1st yr. APP 210 Basic Phonetics 1
2nd yr. Diction: APP 211 or 212 or 213 1
4th yr. APP 202 Vocal Physiology 2
4th yr. APP 203 Vocal Pedagogy 2
Ensembles
2nd yr. ENS 200-599: 2
4th yr. ENS 300 Chorus or ENS 301 Chamber Choir 2
Electives (9 credits total)
Courses numbered HMS 202-590, MMT 202-799 and courses in the APP, ENS, IND, MHL series that aren't used to fulfill core curriculum or major field requirements may be used to fulfill the requirements for the elective credits listed for individual majors.
Juries and Recitals
1st yr. JRFR Freshman Jury  
2nd yr. JRSO Sophomore Jury  
3rd yr. JRJU Junior Jury  
3rd yr. RCTJU Junior Recital  
4th yr. JRSN Senior Jury  
4th yr. RCTSN Senior Recital  

Repertoire Requirements for Voice Majors

Evaluation and Jury Examinations

A jury examination is required of all voice students during the second semester of each year. At the end of the semester in which students are not doing a jury (usually the fall semester), voice students perform a piece chosen by the voice faculty for evaluation. The piece is chosen from the repertoire specified in the Voice Department Handbook. Students will receive written comments on both evaluation and jury performances.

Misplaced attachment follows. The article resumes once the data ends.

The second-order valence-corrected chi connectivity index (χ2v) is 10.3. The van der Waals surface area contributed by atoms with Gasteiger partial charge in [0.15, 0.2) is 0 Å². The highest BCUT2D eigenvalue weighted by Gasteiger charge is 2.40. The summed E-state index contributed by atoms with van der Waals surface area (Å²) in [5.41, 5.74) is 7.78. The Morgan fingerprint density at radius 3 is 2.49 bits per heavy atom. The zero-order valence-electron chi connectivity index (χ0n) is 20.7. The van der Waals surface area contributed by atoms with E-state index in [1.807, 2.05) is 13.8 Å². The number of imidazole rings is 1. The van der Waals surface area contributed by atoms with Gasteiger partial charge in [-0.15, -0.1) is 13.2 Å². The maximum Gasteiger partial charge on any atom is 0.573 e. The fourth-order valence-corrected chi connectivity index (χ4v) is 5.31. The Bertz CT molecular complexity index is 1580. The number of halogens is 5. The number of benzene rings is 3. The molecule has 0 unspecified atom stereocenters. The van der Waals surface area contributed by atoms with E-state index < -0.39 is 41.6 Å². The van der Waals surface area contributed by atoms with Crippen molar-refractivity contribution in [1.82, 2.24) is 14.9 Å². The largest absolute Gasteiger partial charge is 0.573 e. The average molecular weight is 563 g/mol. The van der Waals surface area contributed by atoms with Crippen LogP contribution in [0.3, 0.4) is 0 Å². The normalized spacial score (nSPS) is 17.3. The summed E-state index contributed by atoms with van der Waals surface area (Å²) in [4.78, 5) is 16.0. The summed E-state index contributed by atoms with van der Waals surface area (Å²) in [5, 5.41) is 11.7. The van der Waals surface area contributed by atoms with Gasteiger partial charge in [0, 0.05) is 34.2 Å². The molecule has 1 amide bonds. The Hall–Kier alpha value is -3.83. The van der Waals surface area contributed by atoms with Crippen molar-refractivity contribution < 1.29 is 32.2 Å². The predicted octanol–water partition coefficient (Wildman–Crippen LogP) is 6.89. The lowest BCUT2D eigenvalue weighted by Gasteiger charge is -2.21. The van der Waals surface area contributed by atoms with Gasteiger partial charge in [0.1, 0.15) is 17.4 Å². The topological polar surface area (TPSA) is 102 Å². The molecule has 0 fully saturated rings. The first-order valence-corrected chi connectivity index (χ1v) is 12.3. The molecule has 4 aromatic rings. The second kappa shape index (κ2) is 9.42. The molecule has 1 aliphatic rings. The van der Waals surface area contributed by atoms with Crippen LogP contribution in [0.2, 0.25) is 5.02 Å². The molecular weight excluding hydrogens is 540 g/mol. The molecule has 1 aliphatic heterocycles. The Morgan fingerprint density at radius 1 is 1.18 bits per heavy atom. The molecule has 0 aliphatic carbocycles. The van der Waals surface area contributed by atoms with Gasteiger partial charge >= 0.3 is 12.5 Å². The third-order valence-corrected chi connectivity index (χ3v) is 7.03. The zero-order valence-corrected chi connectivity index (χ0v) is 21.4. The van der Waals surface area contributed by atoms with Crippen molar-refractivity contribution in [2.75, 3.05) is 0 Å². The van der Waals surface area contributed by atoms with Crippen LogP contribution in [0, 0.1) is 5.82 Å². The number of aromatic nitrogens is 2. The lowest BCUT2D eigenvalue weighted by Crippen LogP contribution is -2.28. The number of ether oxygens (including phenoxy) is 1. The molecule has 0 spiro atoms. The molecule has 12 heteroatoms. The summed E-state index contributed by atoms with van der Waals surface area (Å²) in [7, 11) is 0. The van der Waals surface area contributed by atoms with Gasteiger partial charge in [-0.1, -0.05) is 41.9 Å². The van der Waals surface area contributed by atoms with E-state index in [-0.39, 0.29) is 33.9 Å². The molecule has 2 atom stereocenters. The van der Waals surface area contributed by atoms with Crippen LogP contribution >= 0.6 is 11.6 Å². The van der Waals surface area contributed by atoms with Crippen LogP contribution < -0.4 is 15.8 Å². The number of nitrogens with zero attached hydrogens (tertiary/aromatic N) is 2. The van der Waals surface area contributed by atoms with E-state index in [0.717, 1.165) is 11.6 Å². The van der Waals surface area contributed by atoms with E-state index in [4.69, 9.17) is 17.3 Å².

Freshman Requirements

Repertoire requirements for the first semester: Evaluation

  1. One early Italian song or aria, written in the 17th or 18th century
  2. One song originally in English (no translations)
  3. Two pieces of the student's choice (to be approved by the major teacher)

Repertoire requirements for the second semester: Jury

  1. One early Italian song or aria, written in the 17th or 18th century